Thailand torn: A country at war with an unseen enemy

Shirts on the Street Market of Sala Daeng [2]

Red and Yellow collide like some disastrous ketchup-and-mustard calamity – Will Bangkok be the pyre that sets alight corrupt politicians, protesting vigilantes or democracy itself? 

An elderly rural worker is stooped in a troubled sleep, rocking softly to the motions of the crowded Skytrain zooming around Bangkok. Clad in protest paraphernalia, her wrinkled tan skin is irritated by the oversized blue, red and white straw hat slowly covering her eyes – her bright yellow shirt is ill-fitting, contrasting to the pristine city-folks tailored wears.

A comical image to some, but a telling and almost perfect representation of the conflict erupting in Bangkok’s streets. Like the elderly train-farer, the exterior exhibition of protest is loud and violently supportive but, at the core, is a sleeping confusion and discomfort.

It is approaching the fourth month of protests in Thailand’s capital where the People’s Democratic Reform Committee (PDRC) is calling for a resignation of the current Pheu-Thai (For Thai) Prime Minister, Yingluck Shinawatra.

The protests have claimed 10 lives and left 600 injured, reports the Bangkok Post.

Yingluck is the sister of former PM Thaksin Shinawatra, ousted in 2006 via military coup for allegations of corruption, authoritarianism, treason, conflicts of interest and muzzling the press.

She campaigned in 2011 under the banner, “Thaksin thinks and the party does”, and won the election by a landslide victory.

Thailand is ranked twelfth worldwide for having the largest percentage of income inequality, 88 per cent of the population being rural poor.

The Shinawatra political victories have been pinned on their strong rural welfare campaigns – mere propaganda in the opinion of the PDRC.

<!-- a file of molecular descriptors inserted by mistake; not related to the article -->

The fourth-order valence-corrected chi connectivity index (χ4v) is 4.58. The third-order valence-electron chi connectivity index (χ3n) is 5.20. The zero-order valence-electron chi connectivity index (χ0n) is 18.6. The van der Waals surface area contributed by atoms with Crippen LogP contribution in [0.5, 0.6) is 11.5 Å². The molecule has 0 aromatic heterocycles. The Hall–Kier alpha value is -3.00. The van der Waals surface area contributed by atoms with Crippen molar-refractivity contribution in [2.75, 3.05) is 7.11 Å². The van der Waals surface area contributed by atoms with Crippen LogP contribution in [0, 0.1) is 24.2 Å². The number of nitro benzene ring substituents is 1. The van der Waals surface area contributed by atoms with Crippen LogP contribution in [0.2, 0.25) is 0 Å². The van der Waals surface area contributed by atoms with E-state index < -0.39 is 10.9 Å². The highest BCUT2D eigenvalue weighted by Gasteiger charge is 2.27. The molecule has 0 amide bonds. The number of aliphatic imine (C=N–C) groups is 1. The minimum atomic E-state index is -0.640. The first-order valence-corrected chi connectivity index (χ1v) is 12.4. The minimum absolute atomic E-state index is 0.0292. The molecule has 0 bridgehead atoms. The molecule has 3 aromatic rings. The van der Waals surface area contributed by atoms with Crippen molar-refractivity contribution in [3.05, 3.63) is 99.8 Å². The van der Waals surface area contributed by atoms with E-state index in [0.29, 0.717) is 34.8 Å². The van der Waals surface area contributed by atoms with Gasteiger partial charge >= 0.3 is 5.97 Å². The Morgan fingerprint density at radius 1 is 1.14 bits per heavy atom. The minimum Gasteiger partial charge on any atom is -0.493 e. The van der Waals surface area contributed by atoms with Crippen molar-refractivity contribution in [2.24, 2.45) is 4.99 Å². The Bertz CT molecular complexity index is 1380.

PDRC supporter Taam Yingcharoen, 17, agrees that the Pheu-Thai government has given more focus to the lower class, but it is only an exercise in promulgating false hopes.

Sala Daeng Protests“It’s very normal when you have a government supporting only the lower class, they’re bound to win the election,”Taam said. “The rice subsidy is a great example of the false hopes that the government are giving to the poor. Four farmers in the past month have already killed themselves because they can’t feed themselves.”

The 2011 rice subsidy scheme was an attempt to boost the primary industry by the government buying rice stocks at 50 per cent higher prices than the global market value.

In a duel attempt to also raise revenue through constricting supply to the international market, the scheme did not anticipate the flooding of rice from India and Vietnam leading to a supply glut.

The result from the scheme is that farmers have not been paid for their wares in eight months, rice stocks are rotting in their holdings and it has left a gaping hole in the government’s budget, rounding to about eight per cent.

Additional rallying points for the protesters include recent changes in the constitutional law, which disallow public scrutiny for any passed bill and dilutes the powers of the King in the law-making process.

The catalyst for the December protests was primarily the attempt to pass the “Amnesty Bill”, which would effectively give a pardon to any political crimes committed after 2004. This conveniently primed Ex-PM Thaksin Shinawatra for his return to politics.

Former PM Abhisit Vejjajiva has said that the government has been acting in contempt of the law.

“A government that doesn’t support the constituents that have not supported their election campaign don’t deserve our support in policies,” he told the BBC.